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# Rank Sum Test

## Overview

The Rank Sum Test, also known as Mann-Whitney-Wilcoxon U-test after its developers (who are variously credited in subsets and in different orders depending on the sources you read) is a statistical test that aims to determine whether there is significant difference in the values of two populations of data.

### Theory

The Wikipedia article about the Rank Sum Test includes some very helpful information on the theoretical underpinnings of the test, as well as various examples of how it can be applied.

### Use in GATK

This test is used by several GATK annotations, including two standard annotations that are used for variant recalibration in the Best Practices: MappingQualityRankSum and ReadPosRankSum. In all cases, the idea is to check, for a given candidate variant, whether the properties of the data that support the reference allele are similar to those of the data that support a variant allele. If they are not similar, we conclude that there may be some technical bias and that the candidate variant may be an artifact.

## Example: BaseQualityRankSumTest

*Note: this example applies Method 2 from the Wikipedia article linked above.*

In this example, we have a set of 20 reads, 10 of which support the reference allele and 10 of which support the alternate allele. At first glance, that looks like a clear heterozygous 0/1 site. But to be thorough in our analysis and to account for any technical bias, we want to determine if there is a significant difference in the base qualities of the bases that support the reference allele vs. the bases that support the alternate allele.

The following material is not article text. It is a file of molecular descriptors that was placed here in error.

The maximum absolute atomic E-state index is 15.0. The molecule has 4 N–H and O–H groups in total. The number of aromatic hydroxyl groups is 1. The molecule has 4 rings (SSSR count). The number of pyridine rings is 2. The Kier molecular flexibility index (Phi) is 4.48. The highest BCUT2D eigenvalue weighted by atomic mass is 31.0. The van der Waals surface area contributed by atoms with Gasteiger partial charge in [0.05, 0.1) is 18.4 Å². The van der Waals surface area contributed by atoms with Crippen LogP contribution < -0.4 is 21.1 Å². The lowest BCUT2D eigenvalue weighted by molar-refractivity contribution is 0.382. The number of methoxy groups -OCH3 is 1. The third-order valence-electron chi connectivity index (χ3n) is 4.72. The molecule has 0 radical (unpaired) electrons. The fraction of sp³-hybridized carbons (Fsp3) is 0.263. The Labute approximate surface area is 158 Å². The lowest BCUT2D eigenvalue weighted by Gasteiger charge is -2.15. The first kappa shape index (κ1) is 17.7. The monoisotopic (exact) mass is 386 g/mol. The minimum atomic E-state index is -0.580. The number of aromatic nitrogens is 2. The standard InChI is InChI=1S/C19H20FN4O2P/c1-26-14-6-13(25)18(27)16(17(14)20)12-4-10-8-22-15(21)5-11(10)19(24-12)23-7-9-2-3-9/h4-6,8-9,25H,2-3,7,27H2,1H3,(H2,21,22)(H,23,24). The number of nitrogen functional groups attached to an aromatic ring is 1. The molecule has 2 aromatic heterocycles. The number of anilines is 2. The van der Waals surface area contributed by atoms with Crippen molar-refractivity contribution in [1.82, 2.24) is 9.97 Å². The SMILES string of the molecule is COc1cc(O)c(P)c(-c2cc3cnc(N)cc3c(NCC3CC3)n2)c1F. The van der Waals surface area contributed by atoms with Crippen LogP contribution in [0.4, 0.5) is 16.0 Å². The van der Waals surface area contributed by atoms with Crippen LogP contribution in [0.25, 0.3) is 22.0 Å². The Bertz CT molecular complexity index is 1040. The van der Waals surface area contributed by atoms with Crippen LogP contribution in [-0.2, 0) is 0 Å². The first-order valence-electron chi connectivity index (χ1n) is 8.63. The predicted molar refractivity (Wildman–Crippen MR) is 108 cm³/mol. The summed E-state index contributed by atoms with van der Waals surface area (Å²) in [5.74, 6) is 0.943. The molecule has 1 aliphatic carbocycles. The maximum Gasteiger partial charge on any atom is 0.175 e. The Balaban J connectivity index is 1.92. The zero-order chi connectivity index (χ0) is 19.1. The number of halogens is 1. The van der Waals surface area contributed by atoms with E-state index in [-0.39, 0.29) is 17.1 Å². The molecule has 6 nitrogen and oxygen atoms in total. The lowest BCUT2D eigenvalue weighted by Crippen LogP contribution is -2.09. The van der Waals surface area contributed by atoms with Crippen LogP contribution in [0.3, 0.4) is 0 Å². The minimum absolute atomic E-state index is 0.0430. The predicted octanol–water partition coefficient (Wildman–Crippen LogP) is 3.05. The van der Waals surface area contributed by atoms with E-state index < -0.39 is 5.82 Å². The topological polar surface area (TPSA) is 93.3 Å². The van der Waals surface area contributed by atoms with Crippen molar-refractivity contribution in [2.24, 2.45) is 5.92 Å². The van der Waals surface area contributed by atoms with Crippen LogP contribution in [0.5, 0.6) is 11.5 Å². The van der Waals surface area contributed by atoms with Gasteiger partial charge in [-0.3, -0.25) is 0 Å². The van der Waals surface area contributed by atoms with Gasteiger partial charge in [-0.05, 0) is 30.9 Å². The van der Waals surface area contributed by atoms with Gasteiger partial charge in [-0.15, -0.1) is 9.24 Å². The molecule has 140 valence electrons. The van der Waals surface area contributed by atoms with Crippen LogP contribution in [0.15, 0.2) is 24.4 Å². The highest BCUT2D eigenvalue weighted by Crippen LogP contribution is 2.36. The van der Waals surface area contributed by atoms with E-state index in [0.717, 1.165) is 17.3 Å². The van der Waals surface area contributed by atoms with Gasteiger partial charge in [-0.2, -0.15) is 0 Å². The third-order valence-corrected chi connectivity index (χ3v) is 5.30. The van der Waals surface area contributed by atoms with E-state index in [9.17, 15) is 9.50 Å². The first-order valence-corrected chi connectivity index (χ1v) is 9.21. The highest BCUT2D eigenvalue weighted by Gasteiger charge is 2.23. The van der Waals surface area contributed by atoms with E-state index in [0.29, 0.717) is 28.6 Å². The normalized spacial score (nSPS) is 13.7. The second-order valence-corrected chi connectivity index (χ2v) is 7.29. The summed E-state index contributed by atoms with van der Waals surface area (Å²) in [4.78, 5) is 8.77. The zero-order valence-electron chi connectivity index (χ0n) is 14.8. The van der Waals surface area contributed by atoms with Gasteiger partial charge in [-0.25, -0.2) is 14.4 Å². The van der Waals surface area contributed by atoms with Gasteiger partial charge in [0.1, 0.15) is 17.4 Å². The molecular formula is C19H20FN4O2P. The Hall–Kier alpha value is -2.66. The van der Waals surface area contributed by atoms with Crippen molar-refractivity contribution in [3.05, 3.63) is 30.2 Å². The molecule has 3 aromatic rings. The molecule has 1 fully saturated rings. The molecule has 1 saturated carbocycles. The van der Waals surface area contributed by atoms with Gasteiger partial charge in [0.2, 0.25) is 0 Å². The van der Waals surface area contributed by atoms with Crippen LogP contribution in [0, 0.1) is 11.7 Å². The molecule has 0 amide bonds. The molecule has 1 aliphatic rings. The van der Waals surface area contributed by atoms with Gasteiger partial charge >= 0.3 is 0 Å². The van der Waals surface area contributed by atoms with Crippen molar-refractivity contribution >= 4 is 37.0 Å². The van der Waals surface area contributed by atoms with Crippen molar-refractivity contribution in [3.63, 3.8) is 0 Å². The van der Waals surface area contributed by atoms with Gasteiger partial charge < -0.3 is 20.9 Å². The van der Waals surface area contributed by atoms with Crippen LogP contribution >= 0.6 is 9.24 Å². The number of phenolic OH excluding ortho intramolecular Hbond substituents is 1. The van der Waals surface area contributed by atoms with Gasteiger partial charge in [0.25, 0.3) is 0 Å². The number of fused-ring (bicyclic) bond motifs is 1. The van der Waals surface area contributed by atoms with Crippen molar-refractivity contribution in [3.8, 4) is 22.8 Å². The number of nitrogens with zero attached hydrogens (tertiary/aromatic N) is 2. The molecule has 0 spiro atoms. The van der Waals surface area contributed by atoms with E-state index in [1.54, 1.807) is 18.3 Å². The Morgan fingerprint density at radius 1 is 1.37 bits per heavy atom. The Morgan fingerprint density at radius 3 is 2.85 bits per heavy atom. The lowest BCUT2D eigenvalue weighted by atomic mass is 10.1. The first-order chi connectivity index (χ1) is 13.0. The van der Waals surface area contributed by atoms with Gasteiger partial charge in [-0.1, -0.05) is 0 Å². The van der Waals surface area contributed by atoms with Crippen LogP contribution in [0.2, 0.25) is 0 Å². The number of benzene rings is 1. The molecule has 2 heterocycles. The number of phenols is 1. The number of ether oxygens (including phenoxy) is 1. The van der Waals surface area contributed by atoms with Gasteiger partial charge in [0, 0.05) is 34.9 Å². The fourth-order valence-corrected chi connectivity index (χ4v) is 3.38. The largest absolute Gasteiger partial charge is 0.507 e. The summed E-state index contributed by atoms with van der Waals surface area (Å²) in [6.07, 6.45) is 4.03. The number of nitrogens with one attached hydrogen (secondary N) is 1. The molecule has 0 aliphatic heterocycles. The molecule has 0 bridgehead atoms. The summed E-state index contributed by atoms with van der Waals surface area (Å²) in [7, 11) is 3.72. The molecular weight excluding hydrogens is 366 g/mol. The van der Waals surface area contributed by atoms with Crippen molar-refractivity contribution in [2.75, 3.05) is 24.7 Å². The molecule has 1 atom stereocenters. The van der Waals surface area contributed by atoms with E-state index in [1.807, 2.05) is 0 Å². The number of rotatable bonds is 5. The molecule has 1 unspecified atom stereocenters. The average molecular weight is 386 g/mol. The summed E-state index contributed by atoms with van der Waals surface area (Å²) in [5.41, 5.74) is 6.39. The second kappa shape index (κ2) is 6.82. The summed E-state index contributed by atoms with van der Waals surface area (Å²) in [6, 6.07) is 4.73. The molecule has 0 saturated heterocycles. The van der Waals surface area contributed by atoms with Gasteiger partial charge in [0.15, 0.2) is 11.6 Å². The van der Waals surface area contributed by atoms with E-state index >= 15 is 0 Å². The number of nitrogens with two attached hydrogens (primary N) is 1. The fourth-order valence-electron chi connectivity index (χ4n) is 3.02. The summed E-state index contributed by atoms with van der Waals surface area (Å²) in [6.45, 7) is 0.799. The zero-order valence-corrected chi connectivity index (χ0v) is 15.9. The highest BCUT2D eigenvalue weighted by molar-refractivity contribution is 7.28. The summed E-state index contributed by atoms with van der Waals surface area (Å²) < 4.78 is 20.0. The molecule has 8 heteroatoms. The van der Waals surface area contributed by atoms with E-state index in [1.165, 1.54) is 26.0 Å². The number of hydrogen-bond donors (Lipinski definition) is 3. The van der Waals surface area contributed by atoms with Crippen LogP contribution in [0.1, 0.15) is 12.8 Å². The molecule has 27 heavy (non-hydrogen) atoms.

Before we proceed, we must define our null hypothesis and alternate hypothesis.

-*Null hypothesis:* There is **no** difference in the base qualities that support the reference allele and the base qualities that support the alternate allele.

-*Alternate hypothesis:* There **is** a difference in the base qualities that support the reference allele and the base qualities that support the alternate allele.

### Step 1: List the relevant observations

Reference allele base qualities: 20, 25, 26, 30, 32, 40, 47, 50, 53, 60

Alternate allele base qualities: 0, 7, 10, 17, 20, 21, 30, 34, 40, 45

### Step 2: Rank the observations

First, we arrange all the observations (base qualities) into a list of values ordered from lowest to highest (reference bases are in bold).

0, 7, 10, 17, **20**, 20, 21, **25**, **26**, **30**, 30, **32**, 34, **40**, 40, 45, **47**, **50**, **53**, **60**

Next we determine the ranks of the values. Since there are 20 observations (the base qualities), we have 20 ranks to assign. Whenever there are ties between observations for the rank, we take the rank to be equal to the midpoint of the ranks. For example, for 20(ref) and 20(alt), we have a tie in values, so we assign each observation a rank of (5+6)/2 = 5.5.

The ranks from the above list are (reference ranks are in bold):